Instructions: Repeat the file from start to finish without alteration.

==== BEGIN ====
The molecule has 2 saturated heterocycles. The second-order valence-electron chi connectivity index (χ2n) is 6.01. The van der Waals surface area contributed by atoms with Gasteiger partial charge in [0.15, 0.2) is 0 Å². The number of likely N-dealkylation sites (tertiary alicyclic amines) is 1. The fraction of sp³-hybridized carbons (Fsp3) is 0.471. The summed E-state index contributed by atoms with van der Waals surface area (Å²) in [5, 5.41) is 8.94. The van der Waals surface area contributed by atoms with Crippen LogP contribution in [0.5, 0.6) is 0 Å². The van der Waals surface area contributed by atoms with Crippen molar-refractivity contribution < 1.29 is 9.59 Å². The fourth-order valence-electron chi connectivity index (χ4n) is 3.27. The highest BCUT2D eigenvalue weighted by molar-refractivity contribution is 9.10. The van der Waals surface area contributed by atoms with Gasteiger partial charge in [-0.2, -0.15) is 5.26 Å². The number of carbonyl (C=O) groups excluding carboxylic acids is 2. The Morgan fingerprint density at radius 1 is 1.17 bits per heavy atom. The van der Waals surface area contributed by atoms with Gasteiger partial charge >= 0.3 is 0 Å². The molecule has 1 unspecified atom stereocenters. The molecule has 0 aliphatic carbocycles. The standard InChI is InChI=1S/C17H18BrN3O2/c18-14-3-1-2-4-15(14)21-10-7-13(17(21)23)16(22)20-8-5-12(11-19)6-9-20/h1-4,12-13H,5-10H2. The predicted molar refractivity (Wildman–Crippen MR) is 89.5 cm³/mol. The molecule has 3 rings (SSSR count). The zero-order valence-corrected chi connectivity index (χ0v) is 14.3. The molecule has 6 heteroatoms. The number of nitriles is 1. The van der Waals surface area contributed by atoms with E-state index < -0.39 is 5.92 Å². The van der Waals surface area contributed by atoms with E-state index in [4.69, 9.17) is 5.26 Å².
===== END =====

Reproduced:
The molecule has 2 saturated heterocycles. The second-order valence-electron chi connectivity index (χ2n) is 6.01. The van der Waals surface area contributed by atoms with Gasteiger partial charge in [0.15, 0.2) is 0 Å². The number of likely N-dealkylation sites (tertiary alicyclic amines) is 1. The fraction of sp³-hybridized carbons (Fsp3) is 0.471. The summed E-state index contributed by atoms with van der Waals surface area (Å²) in [5, 5.41) is 8.94. The van der Waals surface area contributed by atoms with Crippen LogP contribution in [0.5, 0.6) is 0 Å². The van der Waals surface area contributed by atoms with Crippen molar-refractivity contribution < 1.29 is 9.59 Å². The fourth-order valence-electron chi connectivity index (χ4n) is 3.27. The highest BCUT2D eigenvalue weighted by molar-refractivity contribution is 9.10. The van der Waals surface area contributed by atoms with Gasteiger partial charge in [-0.2, -0.15) is 5.26 Å². The number of carbonyl (C=O) groups excluding carboxylic acids is 2. The Morgan fingerprint density at radius 1 is 1.17 bits per heavy atom. The van der Waals surface area contributed by atoms with Gasteiger partial charge >= 0.3 is 0 Å². The molecule has 1 unspecified atom stereocenters. The molecule has 0 aliphatic carbocycles. The standard InChI is InChI=1S/C17H18BrN3O2/c18-14-3-1-2-4-15(14)21-10-7-13(17(21)23)16(22)20-8-5-12(11-19)6-9-20/h1-4,12-13H,5-10H2. The predicted molar refractivity (Wildman–Crippen MR) is 89.5 cm³/mol. The molecule has 3 rings (SSSR count). The zero-order valence-corrected chi connectivity index (χ0v) is 14.3. The molecule has 6 heteroatoms. The number of nitriles is 1. The van der Waals surface area contributed by atoms with E-state index < -0.39 is 5.92 Å². The van der Waals surface area contributed by atoms with E-state index in [4.69, 9.17) is 5.26 Å².